| While many states have already legalized medical use of cannabis and 2 have moved to legalize it for recreational purposes, the supposedly small government loving state of Texas is still firmly under the spell of "reefer madness."
A Williamson County teenager now faces a sentence of 5 years to life for hash brownies. Even though 19 year old Jacob Lavoro is a first time offender the fact that his recipe included hash oil instead of plant matter raises the level of offense from a misdemeanor to a first degree felony.
That is because when weighing the substance authorities don't just include the weight of the hash oil but the entire weight of the brownies including: flower, chocolate, eggs, etc. That means Lavoro is being charged with having 1.4lbs of hash brownies instead of the mere few grams of hash oil he used.
See the Williamson County DA's explanation below the jump...
If I take 1 gram of hash oil and mix it (dilute it) into 500 grams of brownie mix, eggs, water, vegetable oil, etc., I now have 501 grams of a controlled substance. Not 1 gram, but 501 grams. I have taken a low-level felony and made it into a first degree felony. - Williamson Co. Assistant DA Mark Brunner
Brunner seems to be OK with that explanation saying later in an official statement that, "unless the law changes, we will continue to prosecute such cases."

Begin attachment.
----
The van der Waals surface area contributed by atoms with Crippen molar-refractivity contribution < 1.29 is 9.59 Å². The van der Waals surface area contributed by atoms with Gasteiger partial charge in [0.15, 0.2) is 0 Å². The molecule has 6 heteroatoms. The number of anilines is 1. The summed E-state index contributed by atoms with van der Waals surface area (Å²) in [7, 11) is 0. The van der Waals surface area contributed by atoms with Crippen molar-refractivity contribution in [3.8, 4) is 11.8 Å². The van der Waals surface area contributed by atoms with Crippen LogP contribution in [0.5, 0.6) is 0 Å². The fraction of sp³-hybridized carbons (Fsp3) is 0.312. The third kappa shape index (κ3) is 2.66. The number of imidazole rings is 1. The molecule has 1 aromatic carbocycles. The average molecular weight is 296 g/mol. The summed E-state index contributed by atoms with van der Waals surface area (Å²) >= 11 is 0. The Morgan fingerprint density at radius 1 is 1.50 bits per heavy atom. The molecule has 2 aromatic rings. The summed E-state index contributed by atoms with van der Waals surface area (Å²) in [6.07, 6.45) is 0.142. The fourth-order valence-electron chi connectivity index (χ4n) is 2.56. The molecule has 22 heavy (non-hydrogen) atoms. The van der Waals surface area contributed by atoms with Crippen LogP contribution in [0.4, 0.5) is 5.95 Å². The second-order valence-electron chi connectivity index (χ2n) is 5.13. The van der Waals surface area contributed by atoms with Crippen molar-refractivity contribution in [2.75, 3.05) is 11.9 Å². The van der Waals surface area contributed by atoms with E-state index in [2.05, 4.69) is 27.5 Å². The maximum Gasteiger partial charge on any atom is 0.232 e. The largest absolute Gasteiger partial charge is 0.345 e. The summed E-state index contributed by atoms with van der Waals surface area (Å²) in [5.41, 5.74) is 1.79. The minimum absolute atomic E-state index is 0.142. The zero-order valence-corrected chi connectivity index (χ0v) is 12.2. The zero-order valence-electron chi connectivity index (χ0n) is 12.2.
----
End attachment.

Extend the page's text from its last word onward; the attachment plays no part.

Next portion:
Lavoro was released on a $30,000 bond and his father was dumbfounded by the charges. "It's outrageous, it's crazy! I don't understand it...Five years to life? I'm sorry, I'm a law-abiding citizen. I'm a conservative. I love my country. I'm a Vietnam veteran, but ... this is wrong!" he told KEYE TV in Austin.
Williamson County's approach is wrong, and that was highlighted in a 2013 report by the Department of Justice commissioned by Attorney General Eric Holder called "Smart on Crime." It found that,
"The preliminary results of this review suggest a need for a significant change in our approach to enforcing the nation's laws. Today, a vicious cycle of poverty, criminality, and incarceration traps too many Americans and weakens too many communities. However, many aspects of our criminal justice system may actually exacerbate this problem, rather than alleviate it.
The reality is, while the aggressive enforcement of federal criminal statutes remains necessary, we cannot prosecute our way to becoming a safer nation. "
The study even singled out Texas. "In recent years, states such as Texas and Arkansas have reduced their prison populations by pioneering approaches that seek alternatives to incarceration for people convicted of low-level, nonviolent drug offenses."
Forbes reports that Brunner is aware that Lavoro "may be eligible for a term of community supervision (probation) not to exceed ten years." So, let's hope the folks in the Williamson County DA's office are listening and that they stop the madness.
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